A few months back we asked: ‘how easy is it to drive a Toyota self-charging hybrid in a way that maximises the efficiency of its powertrain?’. The answer to that slightly wordy query is thankfully somewhat shorter: it’s pretty easy. Now we’re posing the same question of the Toyota Prius Plug-in Hybrid.
This time, however, thanks to the Prius Plug-in’s slightly more complex but even cleaner and more efficient powertrain, the answer isn’t quite so straightforward. So to find out, we spent a week driving a Prius Plug-in Hybrid on a wide variety of different routes and on all types of roads: urban, A-roads, B-roads and motorways, up and over hills and across the British countryside.
First, let’s look at how the Prius Plug-in’s hybrid powertrain works, and how it differs from those of Toyota’s self-charging hybrids.
Prius Hybrid vs Prius Plug-in Hybrid: what’s the difference?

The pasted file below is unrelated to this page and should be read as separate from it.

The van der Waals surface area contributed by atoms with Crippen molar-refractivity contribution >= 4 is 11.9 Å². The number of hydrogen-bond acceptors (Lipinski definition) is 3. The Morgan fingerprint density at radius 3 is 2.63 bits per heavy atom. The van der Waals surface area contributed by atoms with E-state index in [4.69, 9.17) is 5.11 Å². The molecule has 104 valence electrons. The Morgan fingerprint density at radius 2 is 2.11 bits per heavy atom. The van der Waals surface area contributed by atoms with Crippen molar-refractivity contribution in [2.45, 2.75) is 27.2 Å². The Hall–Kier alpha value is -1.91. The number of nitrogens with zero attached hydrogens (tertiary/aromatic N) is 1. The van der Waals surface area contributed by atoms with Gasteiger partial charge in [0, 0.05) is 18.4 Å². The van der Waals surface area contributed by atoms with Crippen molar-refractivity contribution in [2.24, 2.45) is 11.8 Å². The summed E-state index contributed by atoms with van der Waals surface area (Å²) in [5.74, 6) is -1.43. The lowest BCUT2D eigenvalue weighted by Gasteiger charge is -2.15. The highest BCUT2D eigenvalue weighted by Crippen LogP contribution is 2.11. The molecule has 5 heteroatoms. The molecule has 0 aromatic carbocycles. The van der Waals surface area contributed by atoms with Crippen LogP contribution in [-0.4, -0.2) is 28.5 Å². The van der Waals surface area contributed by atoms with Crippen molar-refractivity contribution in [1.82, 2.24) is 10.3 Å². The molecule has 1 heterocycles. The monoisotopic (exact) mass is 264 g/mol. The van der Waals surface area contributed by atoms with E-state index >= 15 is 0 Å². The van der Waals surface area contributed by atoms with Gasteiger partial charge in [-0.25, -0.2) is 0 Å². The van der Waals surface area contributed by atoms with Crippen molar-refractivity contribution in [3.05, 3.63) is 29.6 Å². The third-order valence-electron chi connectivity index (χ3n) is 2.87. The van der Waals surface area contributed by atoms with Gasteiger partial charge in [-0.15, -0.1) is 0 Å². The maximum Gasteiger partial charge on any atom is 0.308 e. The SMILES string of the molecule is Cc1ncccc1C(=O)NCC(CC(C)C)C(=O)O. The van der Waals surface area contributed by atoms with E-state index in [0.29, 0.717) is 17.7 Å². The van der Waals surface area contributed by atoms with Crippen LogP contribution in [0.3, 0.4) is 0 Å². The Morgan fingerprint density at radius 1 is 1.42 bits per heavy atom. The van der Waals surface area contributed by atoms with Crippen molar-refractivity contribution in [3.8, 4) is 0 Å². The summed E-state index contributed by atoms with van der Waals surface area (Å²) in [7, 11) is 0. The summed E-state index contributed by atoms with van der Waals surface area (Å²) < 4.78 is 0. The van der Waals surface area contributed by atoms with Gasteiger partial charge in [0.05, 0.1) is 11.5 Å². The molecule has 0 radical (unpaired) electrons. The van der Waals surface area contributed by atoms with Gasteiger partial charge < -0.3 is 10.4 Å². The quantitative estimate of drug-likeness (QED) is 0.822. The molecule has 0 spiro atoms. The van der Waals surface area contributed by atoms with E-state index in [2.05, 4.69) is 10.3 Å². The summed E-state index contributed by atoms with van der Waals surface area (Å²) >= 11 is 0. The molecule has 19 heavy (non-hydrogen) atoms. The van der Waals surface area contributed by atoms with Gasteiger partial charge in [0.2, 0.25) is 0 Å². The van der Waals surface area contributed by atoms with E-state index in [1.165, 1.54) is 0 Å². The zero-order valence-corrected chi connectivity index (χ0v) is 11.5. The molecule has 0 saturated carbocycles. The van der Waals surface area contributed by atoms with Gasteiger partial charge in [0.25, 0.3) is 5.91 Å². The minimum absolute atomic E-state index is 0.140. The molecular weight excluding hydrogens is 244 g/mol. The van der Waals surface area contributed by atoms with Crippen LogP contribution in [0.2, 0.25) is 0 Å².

The regular Prius, the Corolla Hybrid, the C-HR and the RAV4 Hybrid all pair a four-cylinder petrol engine with a compact electric motor to provide a mix of limited electric-only running or a combination of petrol-electric or petrol-only power. The electric motor’s battery is charged on the go, by the petrol engine and via regenerative braking.
The Prius Plug-in Hybrid uses essentially the same 1.8 VVT-i petrol engine as the self-charging Prius but has a dual, rather than single, electric motor set-up, albeit with the same power and torque outputs of 122hp and 142Nm respectively.
But the Prius Plug-in has a much larger-capacity lithium-ion battery: 8.8kWh to the self-charging Prius’s 1.31kW/h. If those numbers don’t mean much, don’t worry, it’s pretty simple: the higher the figure, the further you can travel on electric power.
That bigger battery is key to the Prius Plug-in’s exceptional efficiency and environmentally friendly performance. It gives an electric-only range of up to 34 miles and a maximum EV speed of 84mph (but not both at the same time, because the faster you go, the quicker you’ll drain the battery. Oh, and please respect the UK speed limits at all times), along with official figures of 217mpg combined and CO2 emissions of just 29g/km.